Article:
Life was terrible within the city, and difficult for me to comprehend. The War Childhood Museum brought some of it to life with stories from those who were children during the war. One story that struck me particularly was the account of production of “Pineapple” magazine, which was produced by children aged between seven and twelve years old, who lived in the Ciglane district of Sarajevo. They produced ten issues in all, with the help of two adults, and each was adorned with a picture of a Pineapple (Ananas in Bosnian) always accompanied by a witty rhyming phrase that summarised the current situation in the city (“The electricity no longer illuminates the city. Pineapple was delayed and couldn’t pester you until the 15th”). The titles, page numbering and illustrations were hand drawn and the rest written up on a typewriter. Between fifty and one hundred copies of each issue were printed, and every single copy was hand coloured before distribution. To quote the reflection: “Pineapple magazine was an expression of children’s longing for normal childhood, something that was not merely unattainable in time of war but an abstract notion equal to the ‘mystical’ fruit, a pineapple, that we saw only in pictures.’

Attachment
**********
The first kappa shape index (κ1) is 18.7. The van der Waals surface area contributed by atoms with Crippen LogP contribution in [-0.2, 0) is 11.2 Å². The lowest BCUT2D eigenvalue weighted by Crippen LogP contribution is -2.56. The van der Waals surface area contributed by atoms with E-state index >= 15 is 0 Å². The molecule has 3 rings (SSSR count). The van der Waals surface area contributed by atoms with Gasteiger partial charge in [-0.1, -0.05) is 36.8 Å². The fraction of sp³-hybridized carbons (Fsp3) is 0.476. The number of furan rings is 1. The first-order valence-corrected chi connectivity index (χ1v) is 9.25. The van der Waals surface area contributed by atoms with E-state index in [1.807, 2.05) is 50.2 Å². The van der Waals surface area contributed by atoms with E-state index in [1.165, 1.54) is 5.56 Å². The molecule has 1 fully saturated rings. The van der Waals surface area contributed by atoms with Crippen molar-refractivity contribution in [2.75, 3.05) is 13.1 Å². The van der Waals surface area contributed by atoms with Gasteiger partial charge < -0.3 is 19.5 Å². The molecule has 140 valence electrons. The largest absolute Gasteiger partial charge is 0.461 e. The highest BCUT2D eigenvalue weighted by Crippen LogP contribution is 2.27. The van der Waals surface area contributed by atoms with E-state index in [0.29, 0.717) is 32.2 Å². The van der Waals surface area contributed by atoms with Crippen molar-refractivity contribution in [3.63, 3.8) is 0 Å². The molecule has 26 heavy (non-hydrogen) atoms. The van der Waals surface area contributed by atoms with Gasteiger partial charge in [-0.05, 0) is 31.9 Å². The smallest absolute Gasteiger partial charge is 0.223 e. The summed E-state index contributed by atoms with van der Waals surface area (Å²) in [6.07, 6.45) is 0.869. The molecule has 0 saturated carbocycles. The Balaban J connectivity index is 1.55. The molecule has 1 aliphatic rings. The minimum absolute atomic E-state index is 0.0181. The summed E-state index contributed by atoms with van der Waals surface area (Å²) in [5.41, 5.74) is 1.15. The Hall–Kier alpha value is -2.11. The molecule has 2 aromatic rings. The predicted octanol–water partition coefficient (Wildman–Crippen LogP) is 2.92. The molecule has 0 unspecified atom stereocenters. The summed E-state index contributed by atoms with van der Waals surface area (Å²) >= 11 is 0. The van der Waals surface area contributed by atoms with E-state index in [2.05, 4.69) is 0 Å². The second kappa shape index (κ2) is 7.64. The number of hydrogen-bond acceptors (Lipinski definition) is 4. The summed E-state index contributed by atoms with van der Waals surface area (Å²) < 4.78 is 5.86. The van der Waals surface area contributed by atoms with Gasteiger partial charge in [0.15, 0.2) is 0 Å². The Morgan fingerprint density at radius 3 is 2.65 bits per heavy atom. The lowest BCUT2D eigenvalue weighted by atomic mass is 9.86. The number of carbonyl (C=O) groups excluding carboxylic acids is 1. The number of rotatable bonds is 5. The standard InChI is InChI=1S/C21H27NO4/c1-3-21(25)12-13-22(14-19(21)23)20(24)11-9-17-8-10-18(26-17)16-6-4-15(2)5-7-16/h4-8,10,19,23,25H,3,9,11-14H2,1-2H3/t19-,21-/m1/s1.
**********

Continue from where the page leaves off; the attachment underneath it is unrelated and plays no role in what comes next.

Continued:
The museum has also produced a book of short reflections of those whose childhood was destroyed by the war. Two give a flavour: “Childhood in a cage, all the time we should have spent at play, we spent in shelters…” (Sanin, 1983) and “War childhood is eating an onion and pretending it’s an apple, ’cause you haven’t had one in months” (Amina, 1985). But the most harrowing reminder came from the discussion of what I could perhaps describe as “hunting humans.” Our guide explained that certain individuals, primarily from Russia, paid for (or had funded) trips to the hills around Sarajevo where they were given a sniper rifle and the chance to shoot the inhabitants of Sarajevo, just for sport. The inhumanity of man to man, reducing our fellows to targets for fun.